Page last updated at 06:46 GMT, Wednesday, 26 November 2008

Severn reef plan is 'more green'


The RSPB say that a Severn 'reef' would be more energy efficient and better for the environment than a barrage.

Conservationists claim building a reef across the Severn Estuary would be cheaper, less damaging and generate more power than a proposed barrage.

A study for the RSPB found a reef would hold back about 2m (6ft 6in) of water and not alter tidal patterns as much.

A feasibility study for the Welsh Assembly Government and the UK government on harnessing the estuary's tidal power started in January.

A consultation on which projects to shortlist is expected to begin in 2009.

Supporters of a proposal for a 10 mile (16km) barrage between Cardiff and Weston-super-Mare argue it could generate some 17,000 gigawatt hours (gwh) of electricity each year, the equivalent of almost 5% of the UK's needs.

The River Severn's tidal power can be seen by surfers taking on the Severn bore

The RSPB asked engineers Atkins to examine the feasibility of a "greener" alternative to a barrage.

The research concluded a 12 mile (19 km) reef would cost about 2bn less and produce 20,000 gwh.

This proposal would see a reef built across the Severn between Aberthaw in the Vale of Glamorgan and Minehead in Somerset, making it the most westerly option.

Like the Cardiff-Weston barrage, it would generate electricity as water flowed through turbines but it would not hold back the full height of the tide.

The study found that a reef could generate electricity for longer periods than the barrage, and therefore be more be able to meet power needs at peak demand times.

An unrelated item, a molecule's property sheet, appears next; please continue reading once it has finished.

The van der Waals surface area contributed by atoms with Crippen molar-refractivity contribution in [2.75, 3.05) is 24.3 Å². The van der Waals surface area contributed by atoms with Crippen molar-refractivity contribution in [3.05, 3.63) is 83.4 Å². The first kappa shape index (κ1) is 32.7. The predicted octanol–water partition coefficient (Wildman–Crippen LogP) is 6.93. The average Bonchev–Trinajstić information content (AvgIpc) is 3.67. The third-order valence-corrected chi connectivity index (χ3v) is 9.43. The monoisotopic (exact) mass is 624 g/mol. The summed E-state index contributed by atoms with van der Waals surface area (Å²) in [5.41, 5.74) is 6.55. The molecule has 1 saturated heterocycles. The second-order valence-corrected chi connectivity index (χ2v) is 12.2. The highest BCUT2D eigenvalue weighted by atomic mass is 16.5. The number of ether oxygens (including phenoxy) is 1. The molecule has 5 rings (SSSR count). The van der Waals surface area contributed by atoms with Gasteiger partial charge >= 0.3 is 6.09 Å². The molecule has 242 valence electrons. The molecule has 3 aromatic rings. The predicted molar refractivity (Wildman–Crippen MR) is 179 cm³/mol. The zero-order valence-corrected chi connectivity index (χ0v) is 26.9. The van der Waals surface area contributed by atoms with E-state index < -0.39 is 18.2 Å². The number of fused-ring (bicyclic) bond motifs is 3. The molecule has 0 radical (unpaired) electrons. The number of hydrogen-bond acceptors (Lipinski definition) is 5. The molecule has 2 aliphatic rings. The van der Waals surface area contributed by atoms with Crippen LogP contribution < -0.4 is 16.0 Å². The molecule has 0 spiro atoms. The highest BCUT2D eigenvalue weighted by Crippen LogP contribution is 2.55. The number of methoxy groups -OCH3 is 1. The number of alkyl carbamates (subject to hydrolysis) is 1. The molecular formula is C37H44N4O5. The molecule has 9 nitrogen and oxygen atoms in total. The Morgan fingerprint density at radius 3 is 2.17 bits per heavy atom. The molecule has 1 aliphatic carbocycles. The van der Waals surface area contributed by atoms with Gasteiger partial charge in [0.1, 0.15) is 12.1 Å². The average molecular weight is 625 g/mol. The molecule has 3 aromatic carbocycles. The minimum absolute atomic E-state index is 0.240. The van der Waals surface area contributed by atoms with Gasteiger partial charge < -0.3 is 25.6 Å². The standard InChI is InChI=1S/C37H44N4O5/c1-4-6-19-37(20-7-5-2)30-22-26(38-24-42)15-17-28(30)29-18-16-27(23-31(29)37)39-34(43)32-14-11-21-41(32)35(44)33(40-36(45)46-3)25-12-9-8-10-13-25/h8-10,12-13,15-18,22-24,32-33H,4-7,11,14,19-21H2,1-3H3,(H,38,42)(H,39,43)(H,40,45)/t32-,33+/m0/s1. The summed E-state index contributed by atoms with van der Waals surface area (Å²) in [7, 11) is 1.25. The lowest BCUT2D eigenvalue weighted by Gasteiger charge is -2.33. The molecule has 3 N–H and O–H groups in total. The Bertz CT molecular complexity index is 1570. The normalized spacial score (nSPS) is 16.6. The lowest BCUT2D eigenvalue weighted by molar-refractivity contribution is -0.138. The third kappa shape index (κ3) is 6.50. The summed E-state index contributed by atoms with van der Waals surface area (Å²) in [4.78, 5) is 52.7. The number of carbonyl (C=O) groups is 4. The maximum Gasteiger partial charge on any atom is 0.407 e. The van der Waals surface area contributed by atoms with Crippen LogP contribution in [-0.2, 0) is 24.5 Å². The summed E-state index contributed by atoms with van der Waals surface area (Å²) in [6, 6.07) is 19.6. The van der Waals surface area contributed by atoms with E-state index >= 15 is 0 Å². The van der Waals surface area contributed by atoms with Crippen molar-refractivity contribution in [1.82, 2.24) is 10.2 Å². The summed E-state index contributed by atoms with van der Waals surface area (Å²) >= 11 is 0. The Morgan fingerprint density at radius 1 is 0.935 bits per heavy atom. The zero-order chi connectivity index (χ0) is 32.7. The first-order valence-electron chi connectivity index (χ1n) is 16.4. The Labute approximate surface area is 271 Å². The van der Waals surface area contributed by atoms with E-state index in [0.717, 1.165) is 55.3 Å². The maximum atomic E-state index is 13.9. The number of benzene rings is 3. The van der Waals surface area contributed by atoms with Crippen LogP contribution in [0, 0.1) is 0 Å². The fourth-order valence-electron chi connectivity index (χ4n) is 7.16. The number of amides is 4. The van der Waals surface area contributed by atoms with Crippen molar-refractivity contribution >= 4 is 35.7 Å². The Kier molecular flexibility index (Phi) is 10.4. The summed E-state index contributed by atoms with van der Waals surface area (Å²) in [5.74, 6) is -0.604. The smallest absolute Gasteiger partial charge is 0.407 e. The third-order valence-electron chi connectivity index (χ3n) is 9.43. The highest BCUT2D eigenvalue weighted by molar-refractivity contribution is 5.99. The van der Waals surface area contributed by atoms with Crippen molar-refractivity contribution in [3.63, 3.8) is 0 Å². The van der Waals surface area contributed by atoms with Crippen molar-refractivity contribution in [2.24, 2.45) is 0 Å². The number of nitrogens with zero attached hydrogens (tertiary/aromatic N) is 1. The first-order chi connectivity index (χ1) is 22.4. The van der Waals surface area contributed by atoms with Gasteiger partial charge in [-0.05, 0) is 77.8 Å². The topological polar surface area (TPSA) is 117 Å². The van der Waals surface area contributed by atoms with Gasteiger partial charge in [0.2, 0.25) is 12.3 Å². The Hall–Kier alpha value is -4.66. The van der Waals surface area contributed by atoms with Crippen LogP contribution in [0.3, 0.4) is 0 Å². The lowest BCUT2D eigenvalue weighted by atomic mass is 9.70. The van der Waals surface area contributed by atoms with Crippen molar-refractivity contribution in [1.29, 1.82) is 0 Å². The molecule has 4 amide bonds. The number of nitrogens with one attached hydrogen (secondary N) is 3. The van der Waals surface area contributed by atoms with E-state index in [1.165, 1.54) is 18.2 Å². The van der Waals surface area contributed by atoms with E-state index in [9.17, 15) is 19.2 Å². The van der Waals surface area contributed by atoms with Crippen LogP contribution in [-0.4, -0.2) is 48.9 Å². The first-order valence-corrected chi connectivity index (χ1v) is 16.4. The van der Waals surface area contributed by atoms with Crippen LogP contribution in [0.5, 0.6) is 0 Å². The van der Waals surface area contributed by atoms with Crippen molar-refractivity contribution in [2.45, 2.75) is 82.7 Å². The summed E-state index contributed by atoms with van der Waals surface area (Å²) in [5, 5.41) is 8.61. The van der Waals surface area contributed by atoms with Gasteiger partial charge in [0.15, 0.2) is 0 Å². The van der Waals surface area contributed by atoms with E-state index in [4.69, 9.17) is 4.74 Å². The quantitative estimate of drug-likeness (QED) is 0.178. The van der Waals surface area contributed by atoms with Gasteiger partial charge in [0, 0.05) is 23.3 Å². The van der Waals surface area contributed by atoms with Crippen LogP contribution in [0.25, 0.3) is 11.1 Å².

The RSPB thinks the tidal reef would be less harmful to birds and fish

The bird charity said it preferred the plan because a reef would keep intact most of the estuary's bird feeding ground and a reef's slower-moving turbines would reduce danger to migrating salmon and eels.

RSPB director of conservation Mark Avery said: "The government must crack the problem of how to use the Severn's tidal power without harming its wildlife.

"We already know a Cardiff-Weston barrage would cost far more than almost any other form of green energy and seriously damage sites protected by law.

"A tidal reef could reign in that damage, cost the taxpayer much less and be built more quickly," he said.

Report author Professor Rod Rainey said: "We believe this scheme could be more powerful but less costly than other plans being put forward, particularly the Cardiff to Weston barrage."

The Severn estuary

The reef was designed and proposed by Evans Engineering, a small family company based in Cornwall.

Proprietor Rupert Evans said: "It's much more in tune to the way the estuary works."

"Its construction would mean far less road traffic because of rail connections, and would require less material and cost significantly less than other tidal options or nuclear power."

"It's a compromise which works, it's considerably more efficient than tidal stream turbines but doesn't have the environmental impact that great monolithic barrages have."

In June, a report commissioned by 10 environmental groups who oppose a barrage said renewable energy could be generated more cheaply using other technology.

A spokeswoman for the Department for Energy and Climate Change said: "We are still looking at all ten options on our list of potential Severn tidal power schemes.

"As part of this work we have been doing our own study in to the tidal reef proposal, but we will also consider this report by the RSPB."

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